TOPICS:  

5.3 Parallel     Processing in the Visual Cortex

 

106. Damage to the magnocellular pathway would most likely   lead to the loss of ____.​

 

a.

​color vision

 

b.

​shape perception

 

c.

​color constancy

 

d.

​motion perception

 

ANSWER:  

 

DIFFICULTY:  

Bloom’s: Understand

 

REFERENCES:  

Motion Perception

 

LEARNING OBJECTIVES:  

KALA.BIOP.16.05.08 –     Discuss specific deficits, such as impaired facial recognition or impaired     motion perception, that can occur after damage to parts of the visual     cortex.

 

TOPICS:  

5.3 Parallel Processing     in the Visual Cortex

 

107. Which of the following would be easiest for someone   who is motion blind?​

 

a.

​dressing themselves

 

b.

​driving a car

 

c.

​taking the dog for     a walk

 

d.

​filling a pitcher     with water

 

ANSWER:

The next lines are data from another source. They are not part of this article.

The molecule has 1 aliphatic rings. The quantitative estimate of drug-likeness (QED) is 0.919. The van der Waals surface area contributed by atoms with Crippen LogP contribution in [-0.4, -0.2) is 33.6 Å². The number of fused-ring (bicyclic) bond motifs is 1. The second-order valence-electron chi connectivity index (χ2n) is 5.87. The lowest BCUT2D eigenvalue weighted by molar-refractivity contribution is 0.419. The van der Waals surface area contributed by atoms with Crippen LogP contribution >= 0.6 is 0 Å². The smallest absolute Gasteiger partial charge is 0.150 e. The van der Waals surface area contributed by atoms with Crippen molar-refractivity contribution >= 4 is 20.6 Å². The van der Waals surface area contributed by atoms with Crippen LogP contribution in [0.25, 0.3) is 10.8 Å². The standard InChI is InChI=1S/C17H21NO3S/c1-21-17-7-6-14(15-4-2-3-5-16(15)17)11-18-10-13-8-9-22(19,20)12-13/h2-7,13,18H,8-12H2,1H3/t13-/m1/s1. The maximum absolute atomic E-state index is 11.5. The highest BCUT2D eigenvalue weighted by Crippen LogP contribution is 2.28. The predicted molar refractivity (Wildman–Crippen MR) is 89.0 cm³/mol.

DIFFICULTY:  

Bloom’s: Analyze

 

REFERENCES:  

Motion Perception

 

LEARNING OBJECTIVES:  

KALA.BIOP.16.05.08 –     Discuss specific deficits, such as impaired facial recognition or impaired     motion perception, that can occur after damage to parts of the visual     cortex.

 

TOPICS:  

5.3 Parallel     Processing in the Visual Cortex

 

108. Human newborns come into the world predisposed to pay   more attention to ____ than any other stationary displays.​

 

a.

​toys

 

b.

​balloons

 

c.

​faces

 

d.

​dogs

 

ANSWER:  

 

DIFFICULTY:  

Bloom’s: Understand

 

REFERENCES:  

Detailed Analysis of     Shape

 

LEARNING OBJECTIVES:  

KALA.BIOP.16.05.07 –     Describe research on how experiences alter development of the visual     cortex.

 

TOPICS:  

5.3 Parallel     Processing in the Visual Cortex

 

109. Cortical neurons in the visual cortex of a kitten or a   cat will lose the ability to respond to stimuli in one eye if the eye is   sutured shut for ____.​

 

a.

​the first week     after birth

 

b.

​the first month of     life

 

c.

​any two month     period in adult life

 

d.

​the third and     fourth months of life

 

ANSWER:  

 

DIFFICULTY:  

Bloom’s: Understand

 

REFERENCES: